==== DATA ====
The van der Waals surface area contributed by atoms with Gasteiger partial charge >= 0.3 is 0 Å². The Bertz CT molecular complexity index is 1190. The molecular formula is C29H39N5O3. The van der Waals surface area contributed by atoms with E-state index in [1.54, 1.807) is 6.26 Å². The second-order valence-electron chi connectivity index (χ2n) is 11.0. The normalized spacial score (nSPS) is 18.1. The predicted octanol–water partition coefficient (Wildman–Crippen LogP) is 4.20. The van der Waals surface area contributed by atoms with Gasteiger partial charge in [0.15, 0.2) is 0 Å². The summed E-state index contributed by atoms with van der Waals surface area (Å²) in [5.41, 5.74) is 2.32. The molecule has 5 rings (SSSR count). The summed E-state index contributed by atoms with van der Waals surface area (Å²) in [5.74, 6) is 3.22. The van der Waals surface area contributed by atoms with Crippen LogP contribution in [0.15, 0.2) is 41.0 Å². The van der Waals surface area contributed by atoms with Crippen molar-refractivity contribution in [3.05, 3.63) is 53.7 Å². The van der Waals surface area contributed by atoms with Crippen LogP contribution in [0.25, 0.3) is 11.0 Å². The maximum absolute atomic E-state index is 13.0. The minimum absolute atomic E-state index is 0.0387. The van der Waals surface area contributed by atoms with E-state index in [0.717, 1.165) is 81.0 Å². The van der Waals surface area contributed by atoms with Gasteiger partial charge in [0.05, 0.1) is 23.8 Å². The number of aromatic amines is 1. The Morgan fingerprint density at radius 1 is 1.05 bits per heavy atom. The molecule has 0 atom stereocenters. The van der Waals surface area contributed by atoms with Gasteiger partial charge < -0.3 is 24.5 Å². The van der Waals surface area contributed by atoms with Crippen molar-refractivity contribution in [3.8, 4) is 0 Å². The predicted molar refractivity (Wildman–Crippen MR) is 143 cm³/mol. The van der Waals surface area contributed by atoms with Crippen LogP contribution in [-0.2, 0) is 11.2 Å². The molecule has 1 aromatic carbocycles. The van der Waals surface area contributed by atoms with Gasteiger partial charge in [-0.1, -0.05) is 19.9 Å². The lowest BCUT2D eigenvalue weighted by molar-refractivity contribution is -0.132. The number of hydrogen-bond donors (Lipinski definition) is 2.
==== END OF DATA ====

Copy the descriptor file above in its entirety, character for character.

The van der Waals surface area contributed by atoms with Gasteiger partial charge >= 0.3 is 0 Å². The Bertz CT molecular complexity index is 1190. The molecular formula is C29H39N5O3. The van der Waals surface area contributed by atoms with E-state index in [1.54, 1.807) is 6.26 Å². The second-order valence-electron chi connectivity index (χ2n) is 11.0. The normalized spacial score (nSPS) is 18.1. The predicted octanol–water partition coefficient (Wildman–Crippen LogP) is 4.20. The van der Waals surface area contributed by atoms with Gasteiger partial charge in [0.15, 0.2) is 0 Å². The summed E-state index contributed by atoms with van der Waals surface area (Å²) in [5.41, 5.74) is 2.32. The molecule has 5 rings (SSSR count). The summed E-state index contributed by atoms with van der Waals surface area (Å²) in [5.74, 6) is 3.22. The van der Waals surface area contributed by atoms with Crippen LogP contribution in [0.15, 0.2) is 41.0 Å². The van der Waals surface area contributed by atoms with Crippen molar-refractivity contribution in [3.05, 3.63) is 53.7 Å². The van der Waals surface area contributed by atoms with Crippen LogP contribution in [0.25, 0.3) is 11.0 Å². The maximum absolute atomic E-state index is 13.0. The minimum absolute atomic E-state index is 0.0387. The van der Waals surface area contributed by atoms with E-state index in [0.717, 1.165) is 81.0 Å². The van der Waals surface area contributed by atoms with Gasteiger partial charge in [0.05, 0.1) is 23.8 Å². The number of aromatic amines is 1. The Morgan fingerprint density at radius 1 is 1.05 bits per heavy atom. The molecule has 0 atom stereocenters. The van der Waals surface area contributed by atoms with Gasteiger partial charge < -0.3 is 24.5 Å². The van der Waals surface area contributed by atoms with Crippen molar-refractivity contribution in [3.8, 4) is 0 Å². The predicted molar refractivity (Wildman–Crippen MR) is 143 cm³/mol. The van der Waals surface area contributed by atoms with Crippen LogP contribution in [-0.2, 0) is 11.2 Å². The molecule has 1 aromatic carbocycles. The van der Waals surface area contributed by atoms with Gasteiger partial charge in [-0.1, -0.05) is 19.9 Å². The lowest BCUT2D eigenvalue weighted by molar-refractivity contribution is -0.132. The number of hydrogen-bond donors (Lipinski definition) is 2.